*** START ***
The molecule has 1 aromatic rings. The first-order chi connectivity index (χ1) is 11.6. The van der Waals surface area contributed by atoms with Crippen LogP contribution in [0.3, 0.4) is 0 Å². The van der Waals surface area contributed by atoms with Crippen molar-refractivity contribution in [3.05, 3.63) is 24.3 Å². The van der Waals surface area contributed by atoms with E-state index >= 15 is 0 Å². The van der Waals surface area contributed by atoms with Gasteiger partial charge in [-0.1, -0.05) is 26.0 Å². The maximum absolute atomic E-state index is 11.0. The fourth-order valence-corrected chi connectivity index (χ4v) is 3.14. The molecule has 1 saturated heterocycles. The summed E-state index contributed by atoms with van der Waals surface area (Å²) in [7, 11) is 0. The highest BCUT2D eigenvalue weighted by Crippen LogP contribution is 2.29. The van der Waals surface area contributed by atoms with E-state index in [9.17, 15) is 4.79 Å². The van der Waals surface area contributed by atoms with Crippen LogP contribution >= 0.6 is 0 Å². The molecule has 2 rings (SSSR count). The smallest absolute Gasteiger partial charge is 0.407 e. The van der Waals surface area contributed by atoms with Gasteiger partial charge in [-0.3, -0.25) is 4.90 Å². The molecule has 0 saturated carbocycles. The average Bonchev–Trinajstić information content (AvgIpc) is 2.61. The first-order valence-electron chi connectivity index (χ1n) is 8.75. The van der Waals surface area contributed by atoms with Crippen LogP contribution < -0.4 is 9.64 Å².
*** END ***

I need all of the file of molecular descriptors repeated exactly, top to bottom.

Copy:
The molecule has 1 aromatic rings. The first-order chi connectivity index (χ1) is 11.6. The van der Waals surface area contributed by atoms with Crippen LogP contribution in [0.3, 0.4) is 0 Å². The van der Waals surface area contributed by atoms with Crippen molar-refractivity contribution in [3.05, 3.63) is 24.3 Å². The van der Waals surface area contributed by atoms with E-state index >= 15 is 0 Å². The van der Waals surface area contributed by atoms with Gasteiger partial charge in [-0.1, -0.05) is 26.0 Å². The maximum absolute atomic E-state index is 11.0. The fourth-order valence-corrected chi connectivity index (χ4v) is 3.14. The molecule has 1 saturated heterocycles. The summed E-state index contributed by atoms with van der Waals surface area (Å²) in [7, 11) is 0. The highest BCUT2D eigenvalue weighted by Crippen LogP contribution is 2.29. The van der Waals surface area contributed by atoms with E-state index in [9.17, 15) is 4.79 Å². The van der Waals surface area contributed by atoms with Crippen LogP contribution >= 0.6 is 0 Å². The molecule has 2 rings (SSSR count). The smallest absolute Gasteiger partial charge is 0.407 e. The van der Waals surface area contributed by atoms with Gasteiger partial charge in [-0.3, -0.25) is 4.90 Å². The molecule has 0 saturated carbocycles. The average Bonchev–Trinajstić information content (AvgIpc) is 2.61. The first-order valence-electron chi connectivity index (χ1n) is 8.75. The van der Waals surface area contributed by atoms with Crippen LogP contribution < -0.4 is 9.64 Å².